A landmark ruling on the subject of employment rights is set to be made soon, following the recent hearing of Pimlico Plumbers v Smith in the Supreme Court. The outcome of this case is expected to set a clear precedent for employment rights disputes within the gig-economy, with many speculating that its outcome will have far-reaching consequences for a range of companies and industries.
The case centres on the distinction between a self-employed contractor and a worker and, in particular, the status under which the respondent in this case falls.
Mr Smith, a former ‘worker’ for Pimlico Plumbers, brought a claim to an employment tribunal in 2011, relating to unfair dismissal, wrongful dismissal, entitlement to pay and discrimination. Following a heart attack in 2011, Smith sought to reduce his working hours down from five to three days a week; a proposal which was rejected by Pimlico and ultimately resulted in his dismissal from work and removal of his rented company van. At the employment tribunal, and at each subsequent stage, Mr Smith has been successful in his claim.
Throughout the proceedings of this case, consideration has been given to the contract entered into by Mr Smith, which clearly states that his employment status is that of a self-employed contractor for the purposes of his dealings with Pimlico. Important consideration has been taken to the fact that he was able to reject jobs, negotiate pay, make decisions on his working hours and was registered to pay tax on a self-employed status. Pimlico was also under no obligation to provide him with work and did not provide Smith with the tools to complete his jobs. However, the Court of Appeal made the decision to classify Smith as a ‘worker’ due to Pimlico’s requirement for him to use their van and to work a minimum number of hours per week.
Granting ‘worker’ status does not infer onto Smith all the typical rights of an employee, but does entitle him to rights such as holiday pay and sick pay. This decision is of substantial importance within the employment law sector, as current legislation on the matter remains unclear. As an extremely topical subject, the gig-economy is under intense study, with a recent independent ‘Taylor’ Review drawing several suggestions for reform in the area. Within this report, it has been concluded that in order to protect those engaging in gig-work, there is a need for legislation to define the boundary between the self-employed and worker status.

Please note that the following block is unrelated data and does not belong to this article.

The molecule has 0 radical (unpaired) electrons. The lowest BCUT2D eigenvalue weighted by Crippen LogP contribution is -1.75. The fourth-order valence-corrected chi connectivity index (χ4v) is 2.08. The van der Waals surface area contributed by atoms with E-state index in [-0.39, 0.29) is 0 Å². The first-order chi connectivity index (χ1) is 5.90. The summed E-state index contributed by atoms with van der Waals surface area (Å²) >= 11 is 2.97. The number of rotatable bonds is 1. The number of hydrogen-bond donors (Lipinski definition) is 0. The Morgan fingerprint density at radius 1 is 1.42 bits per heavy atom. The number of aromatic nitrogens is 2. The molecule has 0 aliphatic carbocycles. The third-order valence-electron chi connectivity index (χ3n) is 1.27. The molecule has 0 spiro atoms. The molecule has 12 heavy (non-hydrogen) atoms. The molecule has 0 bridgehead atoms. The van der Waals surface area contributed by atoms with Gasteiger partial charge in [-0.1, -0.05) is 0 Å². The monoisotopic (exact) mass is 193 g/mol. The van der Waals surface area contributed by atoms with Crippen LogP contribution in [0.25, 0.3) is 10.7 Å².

Mr Mullins, the chief executive of Pimlico Plumbing, has said that he hopes the Supreme Court decision will help to clarify the law in this area. He has stated that the outcome will have “huge ramifications” going forward, and has expressed his disdain at a “man who took every advantage of being [..] self-employed [..] when it suited him”. Pimlico’s legal representative, Mr Linden, argues that Mr Smith is in a strong position as a ‘skilled tradesman’, and is therefore able to command high-earnings. As such, it has been argued that he can be clearly differentiated from the typical gig-economy workers who earn close to minimum wage.
Though a decision is yet to be made, the General Secretary of the Independent Workers Union of Great Britain has expressed his opinion that the Supreme Court will follow the decision of the lower courts in this case. Discussing the importance of the issue, he praised tribunals and courts for so far “keep[ing] up with the times” by declaring individuals to be workers and therefore entitled to “minimum wage rights and holiday pay.”
However, any precedent set by this case ought to be taken with a pinch of salt. As cautioned by Jonathon Chamberlain, a partner and employment specialist at Howling WLG, it seems that “employment lawyers are sceptical it will make much difference”. This comes down to the fact that the issues in this case are “so fact-sensitive”, as can be clearly demonstrated by the disparity between the decisions made in the Uber and Deliveroo cases. It has been argued that the gap in tax treatment of the self-employed, as compared to employees, is incentive enough for companies to engage in a practice of boundary manipulation, taking advantage of sham contract terms in order to disguise employees as independent contractors.
In response to these issues, the government has announced a ‘good work plan’ which will grant ‘day one’ rights’ for workers in the gig economy. Additionally, they propose stricter enforcement of these rights, though have not announced any new legislation to implement their plans. As such, it seems that the burden now falls to the courts to ensure that high-profile firms cannot take advantage of unclear laws to bypass their liabilities as employers. The increasing quantity of cases reaching beyond employment tribunals serves to demonstrate the importance of the common law in tackling this issue; the system of large, exploitative businesses can no longer draw together to create a norm in which workers are denied statutory rights under the false pretence of self-employment.